Setting up a new SAP system is often a fresh and exciting experience. Utilizing the ASAP methodology, consultants and their companies can get up and running smoothly and efficiently, mapping each company’s processes to corresponding functions in SAP and tweaking and customizing settings where needed in order to provide optimization. The company gets a brand new system, on which they receive extensive training that helps them build their efficiency and competence, and the consultant gets the reward of a job well-done. They leave the company happily humming along on its flawless new program.
If this description sounds a little too good to be true, then you have obviously worked in IT before. A smoothly running system with no bug fixes and no glitches is either a dream come true or a nightmare, depending on your philosophy regarding job security. For SAP consultants, it may sound ideal, given that it means they get accolades for their successful deployment.
And being an SAP consultant is generally a pretty nice job. You are helping businesses become more efficient and bringing them exceptional solutions for their IT needs. But another position can sometimes be overlooked by SAP professionals: maintaining already-installed SAP systems.
IT professionals often think of “maintenance” as a four-letter word. Installing a new system can be fun. The technology is new, the software is updated, the hardware hasn’t had a chance to develop the bugs associated with old age yet, and users haven’t managed to work the system into a frenzy with their requests and meddling. Installing them can be challenging, but not as challenging as figuring out what the guy 4 cubicles down managed to do to his computer this time, and perhaps far less frustrating. A new, untouched computer system is often a thing of beauty.
But that’s not what IT solutions are made for.
IT solutions, and SAP in particular, need to be used. Employees need to abuse them a bit, cause some hiccups, crash the system a few times, and test the limits. Without some use and abuse, these systems will never evolve into future generations of IT solutions that provide even more functionality and convenience.
The downside? The current systems still need to be maintained. An abused system still needs to operate, and that means there will always be a need for maintenance people, until they somehow devise an IT solution that is completely dummy-proof. That may seem like a Utopian idea, but again, start considering this in terms of job security. A few bug fixes here and there is a small price to pay for being a valued member of a company.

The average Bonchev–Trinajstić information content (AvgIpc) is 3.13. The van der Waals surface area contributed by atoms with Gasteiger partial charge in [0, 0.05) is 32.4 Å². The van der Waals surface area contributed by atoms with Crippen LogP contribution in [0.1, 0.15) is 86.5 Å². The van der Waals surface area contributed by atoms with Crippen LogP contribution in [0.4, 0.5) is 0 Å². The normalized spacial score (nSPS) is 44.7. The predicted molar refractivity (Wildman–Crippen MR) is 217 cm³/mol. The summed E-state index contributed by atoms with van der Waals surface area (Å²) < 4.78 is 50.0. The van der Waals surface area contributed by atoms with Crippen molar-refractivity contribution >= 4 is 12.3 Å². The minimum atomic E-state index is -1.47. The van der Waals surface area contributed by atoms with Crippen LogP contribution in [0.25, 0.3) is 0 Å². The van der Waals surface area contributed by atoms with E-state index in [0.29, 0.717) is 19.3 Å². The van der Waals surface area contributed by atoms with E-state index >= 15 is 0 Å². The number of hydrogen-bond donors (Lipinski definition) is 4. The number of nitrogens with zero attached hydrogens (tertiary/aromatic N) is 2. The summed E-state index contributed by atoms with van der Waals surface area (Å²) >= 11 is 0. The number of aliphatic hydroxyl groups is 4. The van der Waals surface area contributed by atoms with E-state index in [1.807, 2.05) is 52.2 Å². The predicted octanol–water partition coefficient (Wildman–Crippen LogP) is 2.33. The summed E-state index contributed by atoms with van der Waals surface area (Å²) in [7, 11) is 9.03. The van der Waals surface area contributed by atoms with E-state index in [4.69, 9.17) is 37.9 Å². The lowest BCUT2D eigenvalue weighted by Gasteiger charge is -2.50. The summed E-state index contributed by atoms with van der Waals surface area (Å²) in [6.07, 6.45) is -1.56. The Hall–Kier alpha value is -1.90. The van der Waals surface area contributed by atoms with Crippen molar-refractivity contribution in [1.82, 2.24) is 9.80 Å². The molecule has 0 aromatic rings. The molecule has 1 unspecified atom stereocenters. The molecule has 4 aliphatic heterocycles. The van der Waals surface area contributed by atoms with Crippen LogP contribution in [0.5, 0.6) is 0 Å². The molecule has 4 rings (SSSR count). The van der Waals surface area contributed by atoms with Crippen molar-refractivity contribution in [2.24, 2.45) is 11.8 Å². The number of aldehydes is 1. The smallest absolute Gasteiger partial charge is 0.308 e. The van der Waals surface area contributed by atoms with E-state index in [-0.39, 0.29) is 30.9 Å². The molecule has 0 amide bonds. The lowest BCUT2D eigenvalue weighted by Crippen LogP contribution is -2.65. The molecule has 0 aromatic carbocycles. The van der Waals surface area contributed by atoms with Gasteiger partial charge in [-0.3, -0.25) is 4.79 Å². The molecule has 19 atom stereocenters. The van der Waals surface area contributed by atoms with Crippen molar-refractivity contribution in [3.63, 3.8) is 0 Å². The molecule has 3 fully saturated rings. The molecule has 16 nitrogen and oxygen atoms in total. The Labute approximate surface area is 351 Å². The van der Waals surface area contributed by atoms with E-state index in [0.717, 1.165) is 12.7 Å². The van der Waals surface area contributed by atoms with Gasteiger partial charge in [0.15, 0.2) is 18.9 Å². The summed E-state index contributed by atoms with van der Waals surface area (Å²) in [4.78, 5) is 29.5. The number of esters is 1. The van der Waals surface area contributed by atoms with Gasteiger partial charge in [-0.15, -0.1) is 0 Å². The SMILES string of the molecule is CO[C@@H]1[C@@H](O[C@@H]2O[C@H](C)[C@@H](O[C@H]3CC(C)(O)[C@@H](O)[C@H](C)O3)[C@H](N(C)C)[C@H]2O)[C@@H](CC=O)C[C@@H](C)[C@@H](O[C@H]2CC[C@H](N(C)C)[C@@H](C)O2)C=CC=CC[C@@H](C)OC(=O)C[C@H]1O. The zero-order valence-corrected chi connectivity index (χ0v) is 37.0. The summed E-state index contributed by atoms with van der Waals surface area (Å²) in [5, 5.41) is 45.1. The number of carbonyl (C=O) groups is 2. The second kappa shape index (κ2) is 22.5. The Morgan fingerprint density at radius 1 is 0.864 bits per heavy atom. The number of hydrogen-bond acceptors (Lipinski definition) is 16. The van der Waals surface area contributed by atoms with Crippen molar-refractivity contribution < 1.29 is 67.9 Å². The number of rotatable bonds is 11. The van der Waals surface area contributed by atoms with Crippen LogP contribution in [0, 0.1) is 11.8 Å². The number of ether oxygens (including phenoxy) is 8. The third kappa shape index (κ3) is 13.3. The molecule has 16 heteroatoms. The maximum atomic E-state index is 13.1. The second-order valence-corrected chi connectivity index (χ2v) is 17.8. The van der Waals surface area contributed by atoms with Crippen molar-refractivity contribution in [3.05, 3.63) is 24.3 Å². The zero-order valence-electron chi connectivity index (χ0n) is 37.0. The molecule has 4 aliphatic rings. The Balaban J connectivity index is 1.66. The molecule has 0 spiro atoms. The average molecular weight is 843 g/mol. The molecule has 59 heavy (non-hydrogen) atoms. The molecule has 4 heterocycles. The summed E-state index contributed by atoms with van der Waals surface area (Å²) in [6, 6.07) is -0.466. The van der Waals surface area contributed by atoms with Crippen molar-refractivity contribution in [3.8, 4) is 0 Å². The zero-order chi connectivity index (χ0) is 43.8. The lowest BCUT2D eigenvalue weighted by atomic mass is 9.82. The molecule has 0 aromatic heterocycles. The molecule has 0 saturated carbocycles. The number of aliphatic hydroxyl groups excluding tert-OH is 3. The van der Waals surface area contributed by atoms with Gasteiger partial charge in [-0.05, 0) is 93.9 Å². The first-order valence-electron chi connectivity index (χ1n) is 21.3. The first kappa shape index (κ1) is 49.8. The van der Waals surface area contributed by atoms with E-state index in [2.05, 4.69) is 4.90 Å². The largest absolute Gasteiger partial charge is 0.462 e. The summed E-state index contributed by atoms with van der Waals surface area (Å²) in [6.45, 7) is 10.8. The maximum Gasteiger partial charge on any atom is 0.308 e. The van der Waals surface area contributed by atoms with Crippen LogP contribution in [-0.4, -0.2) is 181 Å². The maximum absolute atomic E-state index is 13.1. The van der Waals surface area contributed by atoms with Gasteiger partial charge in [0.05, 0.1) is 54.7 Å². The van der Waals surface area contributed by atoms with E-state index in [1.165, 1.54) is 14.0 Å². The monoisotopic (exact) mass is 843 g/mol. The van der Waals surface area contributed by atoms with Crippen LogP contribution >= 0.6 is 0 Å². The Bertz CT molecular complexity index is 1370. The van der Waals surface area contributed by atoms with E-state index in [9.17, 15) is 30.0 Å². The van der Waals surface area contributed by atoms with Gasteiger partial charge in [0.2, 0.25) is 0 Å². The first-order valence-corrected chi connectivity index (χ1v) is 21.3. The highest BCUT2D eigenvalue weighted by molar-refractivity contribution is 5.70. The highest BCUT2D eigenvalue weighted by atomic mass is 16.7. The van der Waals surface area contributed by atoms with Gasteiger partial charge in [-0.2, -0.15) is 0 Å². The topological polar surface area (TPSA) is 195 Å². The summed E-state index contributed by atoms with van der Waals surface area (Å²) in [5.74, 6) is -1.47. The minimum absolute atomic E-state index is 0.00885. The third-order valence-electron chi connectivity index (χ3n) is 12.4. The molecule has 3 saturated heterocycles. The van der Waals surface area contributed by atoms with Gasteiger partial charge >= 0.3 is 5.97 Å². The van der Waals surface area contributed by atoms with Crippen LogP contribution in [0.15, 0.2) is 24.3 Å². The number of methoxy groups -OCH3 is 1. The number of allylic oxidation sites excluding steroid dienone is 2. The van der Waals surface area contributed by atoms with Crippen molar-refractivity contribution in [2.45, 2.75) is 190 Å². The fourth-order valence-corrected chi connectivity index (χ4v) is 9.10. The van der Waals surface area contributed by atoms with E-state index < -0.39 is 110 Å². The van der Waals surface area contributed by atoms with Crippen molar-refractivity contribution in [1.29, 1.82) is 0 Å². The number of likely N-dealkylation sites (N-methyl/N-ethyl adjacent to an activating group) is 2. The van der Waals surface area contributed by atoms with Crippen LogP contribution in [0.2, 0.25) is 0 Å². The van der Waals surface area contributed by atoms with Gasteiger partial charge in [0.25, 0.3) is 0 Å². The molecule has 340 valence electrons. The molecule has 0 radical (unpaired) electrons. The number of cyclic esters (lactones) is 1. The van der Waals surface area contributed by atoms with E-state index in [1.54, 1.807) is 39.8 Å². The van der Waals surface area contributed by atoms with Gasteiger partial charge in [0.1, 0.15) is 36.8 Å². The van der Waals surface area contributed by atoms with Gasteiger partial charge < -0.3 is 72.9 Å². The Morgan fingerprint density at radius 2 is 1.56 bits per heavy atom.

As someone who is or may one day be in a position where you are maintaining older systems rather than rolling out new ones, it’s important to remember that your function is just as vital, if not more important, than implementing that shiny, brand new system. With your help, a company can keep running on a cost-effective system that will last them for years, saving them excessive costs associated with constant upgrades and frequent equipment replacements. You can therefore have a direct effect on a company’s bottom line, which in turn makes you that much more valuable.
In addition, the rewards of your work continue to be seen throughout a system’s lifetime. Rather than receiving a glowing but short-lived accolade after implementation, following which you have to set out finding another client that could benefit from the SAP system, if you are able to implement on-going solutions that adjust, adapt, and maintain the existing system, you will have the potential for significant rewards on a consistent basis.
Furthermore, remember that implementation and creation of new systems is not always a road paved with gold. Companies are more likely to try and control upfront creation-related costs, which can curb how creative implementors are able to get in devising their solutions. When it comes to maintenance, however, it is possible to exercise extreme creativity when it comes to finding a cost-effective solution for keeping a system running. Additionally, companies tend to allow maintenance personnel to have more freedom and less oversight, meaning you have some real opportunities to exercise your problem-solving skills whenever there is a malfunction, or whenever you happen to hear of a feature someone is really eager to have that you can find a creative way to incorporate.
Maintenance folks have a few other direct advantages: they know more of the people that their work directly affects, and can establish longer-lasting relationships with them that could result in further opportunities down the road, meaning a wider network of colleagues. They can also spend more time learning about the underlying business that their work impacts, making them a versatile asset to their companies.
*Image courtesy of Moyan Brenn via creative commons